The other day, a friend and professional colleague evaluated my writing thusly: “You write in two distinct styles, one red meat/broadcast style and the other more thoughtful/literary.” While he prefers the latter to the former, I appreciated the compliment nonetheless. Writers and pundits are not generally as catty as — say — fashion models (and not one of us has the figure to pull off this year’s Roberto Cavalli collection), but we can be a bit slow in offering praise for one another. Call it the spirit of competition.
But my pal actually nailed it; and following some reflection, I realized why. Great achievement greatly inspires me. Great injustice greatly outrages me. And everything in between is just plain funny. Hence, today’s view from outside the asylum.
Astronaut Neil Armstrong has passed away at the age of 82. I know I tend to get a bit effusive when I discuss astronauts, unapologetically. Knowing that he might end up a Neil-sickle on a parabolic orbit between the sun and the Kuiper Belt, riding in a vehicle which the best minds on the planet were fairly certain might work, Armstrong and his cohorts Buzz Aldrin and Michael Collins said: “Light her up!” A short while later, Armstrong became the first member of the human species to set foot on another world.
About 110 billion people have lived and died on this pale blue dot. Only 12 have trod the frozen wasteland that orbits our home. Armstrong was the first. Armstrong is often mentioned in the same breath with explorers like Columbus. But Columbus went somewhere where people already lived. And a shipwreck in the Bahamas is a hassle. A shipwreck in the Mare Tranquilium is a death sentence. Armstrong and his compatriots were the first human pioneers to visit a place which humanity is biologically engineered to avoid at all costs. That’s courage. That’s spirit. That’s greatness.
Sir Isaac Newton once remarked: “If I have been able to see farther than others, it is because I stood on the shoulders of giants.” Someday, ages and ages hence, they’ll be saying that about you, Mr. Armstrong. You earned it.
On another note, as interesting as the GOP convention was, the Democrats’ reaction to it has been the show of the decade. I didn’t expect any civility from the left, but they have positively come unglued. Ann Romney is a “corporate wife?” Condi Rice is a “hood ornament?” Mia Long is a “house-n*gger?” I’ll admit: I’m impressed that they managed to work misogyny and racism into one sentence, but it makes the Democrats’ “Republican War on Women” meme seem sillier than Joe Biden attacking Neil Armstrong’s “space cred.”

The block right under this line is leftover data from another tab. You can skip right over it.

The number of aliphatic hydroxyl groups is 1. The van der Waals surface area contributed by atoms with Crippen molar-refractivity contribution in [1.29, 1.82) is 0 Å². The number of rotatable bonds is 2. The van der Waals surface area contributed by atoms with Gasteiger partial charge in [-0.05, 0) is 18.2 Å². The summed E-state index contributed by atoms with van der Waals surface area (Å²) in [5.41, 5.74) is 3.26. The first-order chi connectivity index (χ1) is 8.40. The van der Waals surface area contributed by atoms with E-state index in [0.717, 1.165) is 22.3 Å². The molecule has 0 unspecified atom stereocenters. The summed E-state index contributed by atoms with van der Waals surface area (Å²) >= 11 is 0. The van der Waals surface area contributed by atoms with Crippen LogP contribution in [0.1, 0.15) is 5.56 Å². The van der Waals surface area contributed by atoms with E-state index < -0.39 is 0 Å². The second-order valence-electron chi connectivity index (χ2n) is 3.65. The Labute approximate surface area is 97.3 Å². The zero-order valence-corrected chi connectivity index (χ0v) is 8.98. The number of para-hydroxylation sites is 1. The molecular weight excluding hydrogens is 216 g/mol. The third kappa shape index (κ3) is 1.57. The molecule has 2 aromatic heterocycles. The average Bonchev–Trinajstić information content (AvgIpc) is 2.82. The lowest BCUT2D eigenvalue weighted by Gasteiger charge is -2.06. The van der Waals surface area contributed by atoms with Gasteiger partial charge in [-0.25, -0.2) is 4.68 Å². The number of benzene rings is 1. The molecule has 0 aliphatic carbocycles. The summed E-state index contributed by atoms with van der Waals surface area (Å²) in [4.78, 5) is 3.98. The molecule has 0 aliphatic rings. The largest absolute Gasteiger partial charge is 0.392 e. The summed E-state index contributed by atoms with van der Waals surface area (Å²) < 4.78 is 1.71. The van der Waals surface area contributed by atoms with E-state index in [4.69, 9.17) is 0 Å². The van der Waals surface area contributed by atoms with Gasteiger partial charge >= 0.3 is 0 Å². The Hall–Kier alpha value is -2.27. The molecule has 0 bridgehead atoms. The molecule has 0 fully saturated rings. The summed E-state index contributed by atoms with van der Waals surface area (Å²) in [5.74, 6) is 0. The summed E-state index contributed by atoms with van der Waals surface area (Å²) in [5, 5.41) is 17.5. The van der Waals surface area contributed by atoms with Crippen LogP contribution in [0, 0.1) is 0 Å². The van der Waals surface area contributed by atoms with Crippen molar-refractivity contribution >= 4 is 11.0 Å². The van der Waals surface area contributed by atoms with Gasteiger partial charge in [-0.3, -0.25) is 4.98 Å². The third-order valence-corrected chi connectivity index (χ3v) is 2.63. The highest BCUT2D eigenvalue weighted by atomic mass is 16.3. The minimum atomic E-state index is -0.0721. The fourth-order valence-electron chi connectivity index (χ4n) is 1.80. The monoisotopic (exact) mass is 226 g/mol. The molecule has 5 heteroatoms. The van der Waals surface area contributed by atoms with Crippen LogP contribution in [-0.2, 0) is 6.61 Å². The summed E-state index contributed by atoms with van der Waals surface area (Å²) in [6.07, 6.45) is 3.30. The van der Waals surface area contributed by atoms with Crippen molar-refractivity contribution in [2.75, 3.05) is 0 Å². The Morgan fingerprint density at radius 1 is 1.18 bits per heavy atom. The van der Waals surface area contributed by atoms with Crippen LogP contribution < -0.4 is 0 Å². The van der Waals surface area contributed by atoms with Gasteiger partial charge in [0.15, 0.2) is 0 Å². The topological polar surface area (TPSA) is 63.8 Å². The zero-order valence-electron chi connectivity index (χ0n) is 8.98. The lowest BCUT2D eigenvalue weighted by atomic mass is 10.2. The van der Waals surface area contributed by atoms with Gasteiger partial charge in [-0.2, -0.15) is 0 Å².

Also: “Barbara Bush is the ugliest white man I’ve ever seen.” Really, Democrats? Your plan going “Forward.” is to secure the votes of senior citizens by insulting a senior citizen? Because nothing says “old people should vote for me” like suggesting the poster girl for kindly grandmothers looks like a dude.
And then, there are the lunatics at the Democrat Channel. The entire network deliberately refused to cover any speeches made by members of racial minorities. Chris Matthews even decreed that mentioning “Chicago” is racist. Sorry, Chrissie. It’s just that “Murderville, USA,” “The City of Big Body Counts” or “Barack’s Big House of Victims” are all too wordy.
Now that the Democrats have been caught lying about the infamous Janesville, Wis., plant that closed five months after Obama took office, I’d like to offer them some free advice. Stop talking about “fact-checking the Republicans.” Every time you do, you end up getting caught in another lie. Your minions know you’re liars; and they don’t care. Just promise them free stuff and someone to hate, and they’ll vote for you — twice.
In fact, virtually the entire Democratic response to the GOP Convention was marked by entirely predictable liberal slander. Granted, if my guy was half the inept buffoon Barack Obama is, I might consider doing the same. After all, it’s not like Obama can run on accomplishments. Actually, if my guy was half the buffoon Obama is, I’d find a new guy. But I’m not a Democrat. Thank God.
Great achievement greatly inspires me. Thus, I salute Neil Armstrong. Great injustice greatly outrages me; and everything in between is just plain funny. Thus, I give the Democrats the finger and then laugh. I’ll bet Republican convention speaker and all-around tough guy Clint Eastwood would agree.